Please allow me to introduce myself. I’m Paul Bohanna and I have been passionately involved with all things ceramic from an early age. The following is a summary of some of my background in ceramics.
I became involved with the archaeological scene in Bristol in the early 1980s when I was only 14 years old. I joined BAARG (formerly the Bristol and Avon Archaeological Research Group) based in the Bristol City Museum and Art Gallery, and became Associate Secretary on the committee at age 15.
In the same year I discovered and conducted rescue excavations on several important sites in Bristol, including the kiln waste sites of the Bristol Pottery from various periods and many clay tobacco pipe waste sites. I excavated Anthony Amatt’s kiln at Crewes Hole, alongside the famous, but sadly late, John Smith (the then world expert on Mocha wares and a respected glass designer and artist - and also a friend), where we recovered beautiful blue on yellow mochaware wasters in large quantities - (see press-cutting).
About Paul Bohanna
Having taken part in excavations on sites ranging from Roman to late Victorian, I’ve encountered a vast range of early British ceramics first hand (handling broken pots is one of the best ways to learn about ceramics). With invaluable experience working in the Bristol City Museum.
Whilst still a teenager I gave public talks within the Bristol Museum as well as to several local history groups, about the Bristol Pottery (Pountney & Goldney etc.) as well as Richard Ring clay pipes. I illustrated and contributed site reports etc. for the paper: ‘The Ring Family of Bristol’, which was later republished in Post-Medieval Archaeology Vol. 18 1984, p.263-300.
I learned to throw pots on a potter’s kick wheel whilst taking part in the Bickley Kiln Project (early 1980s) in which we built a C17th style updraught kiln using clay dug on site, and fired it with gathered wood. I went on to build many more pottery kilns, including my latest gas-fired down-draught kiln.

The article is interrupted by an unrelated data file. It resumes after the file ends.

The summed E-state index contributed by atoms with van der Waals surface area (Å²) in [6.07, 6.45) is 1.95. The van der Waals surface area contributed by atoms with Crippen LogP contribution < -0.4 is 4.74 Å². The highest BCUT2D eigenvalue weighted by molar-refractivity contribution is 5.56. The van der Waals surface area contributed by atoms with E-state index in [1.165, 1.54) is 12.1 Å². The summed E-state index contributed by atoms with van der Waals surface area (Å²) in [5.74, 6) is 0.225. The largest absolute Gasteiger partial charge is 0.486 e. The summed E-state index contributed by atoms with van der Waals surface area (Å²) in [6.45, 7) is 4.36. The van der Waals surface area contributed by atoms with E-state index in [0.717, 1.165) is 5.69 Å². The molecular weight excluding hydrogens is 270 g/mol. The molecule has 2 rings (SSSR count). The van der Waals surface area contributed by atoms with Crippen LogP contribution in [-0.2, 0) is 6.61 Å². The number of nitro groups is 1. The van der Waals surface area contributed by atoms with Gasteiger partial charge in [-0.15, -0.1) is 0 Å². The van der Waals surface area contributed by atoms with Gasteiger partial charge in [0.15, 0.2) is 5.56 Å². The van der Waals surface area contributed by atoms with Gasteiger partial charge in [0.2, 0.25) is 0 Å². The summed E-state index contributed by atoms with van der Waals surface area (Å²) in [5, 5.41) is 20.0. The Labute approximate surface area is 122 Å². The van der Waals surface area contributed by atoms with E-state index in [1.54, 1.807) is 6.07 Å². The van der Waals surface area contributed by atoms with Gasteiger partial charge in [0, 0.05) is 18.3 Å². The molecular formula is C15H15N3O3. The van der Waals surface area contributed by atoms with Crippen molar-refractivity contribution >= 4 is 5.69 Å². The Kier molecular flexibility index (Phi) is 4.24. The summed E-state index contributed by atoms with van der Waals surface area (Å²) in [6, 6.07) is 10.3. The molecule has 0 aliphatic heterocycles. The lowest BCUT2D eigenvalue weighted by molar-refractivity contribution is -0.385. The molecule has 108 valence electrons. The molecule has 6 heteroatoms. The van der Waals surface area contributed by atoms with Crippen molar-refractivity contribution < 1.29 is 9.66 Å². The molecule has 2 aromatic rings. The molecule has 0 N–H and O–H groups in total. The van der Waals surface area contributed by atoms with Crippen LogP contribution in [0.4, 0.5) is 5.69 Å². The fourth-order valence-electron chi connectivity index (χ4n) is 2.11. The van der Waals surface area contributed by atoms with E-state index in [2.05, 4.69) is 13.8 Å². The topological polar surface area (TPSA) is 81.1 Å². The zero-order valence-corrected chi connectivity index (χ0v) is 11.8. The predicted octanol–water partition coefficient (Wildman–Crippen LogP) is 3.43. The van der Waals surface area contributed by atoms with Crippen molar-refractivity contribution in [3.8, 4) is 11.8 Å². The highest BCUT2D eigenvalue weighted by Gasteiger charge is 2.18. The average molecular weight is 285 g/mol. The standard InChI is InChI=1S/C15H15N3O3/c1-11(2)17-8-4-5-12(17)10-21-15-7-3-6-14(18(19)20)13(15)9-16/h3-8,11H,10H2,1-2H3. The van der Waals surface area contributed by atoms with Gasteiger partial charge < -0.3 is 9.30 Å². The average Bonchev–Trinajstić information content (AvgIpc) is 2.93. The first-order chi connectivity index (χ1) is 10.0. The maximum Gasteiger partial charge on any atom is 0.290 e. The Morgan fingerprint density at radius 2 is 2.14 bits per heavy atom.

I did my degree at Cheltenham as a mature student and attained a first class Honours (BSc Hons 1.1) in Business Computer Systems combined with Visual Arts Ceramics, graduating in 2000. My studio ceramics have been exhibited and sold in art galleries (I will be launching a sister site for my studio ceramics soon).
Over the last 35 years or so, I’ve also been collecting and researching several branches of ceramic history with a view to publishing the results of my research in due course. Along the way I amassed a huge library of ceramics books (over 750 titles) as well as a considerable collection of ceramics. It was therefore only natural that eventually my collecting and research tipped over into becoming a dealer in antiques and specialist ceramics books.
As a dealer in antique ceramics I have sold pots to authors, researchers, museums, collectors and other dealers around the world. Many items have subsequently been published or exhibited.
For me ceramics is a learning journey, I am always looking to expand my knowledge and correct my misconceptions. It is impossible to know every branch of the ceramics tree, but I do like to have a peek down as many branches as possible. One of the best things about ceramics though is the people you meet along the way, and I’m always keen to make the acquaintance of more crazy pot people. So I do hope you find the site interesting and invite you to get in touch if you would like to discuss something of interest or even just to say hello.
Loving cup. Earthenware with lead-glaze and metal oxide decoration. One of my degree pots. 2000 Paul Bohanna.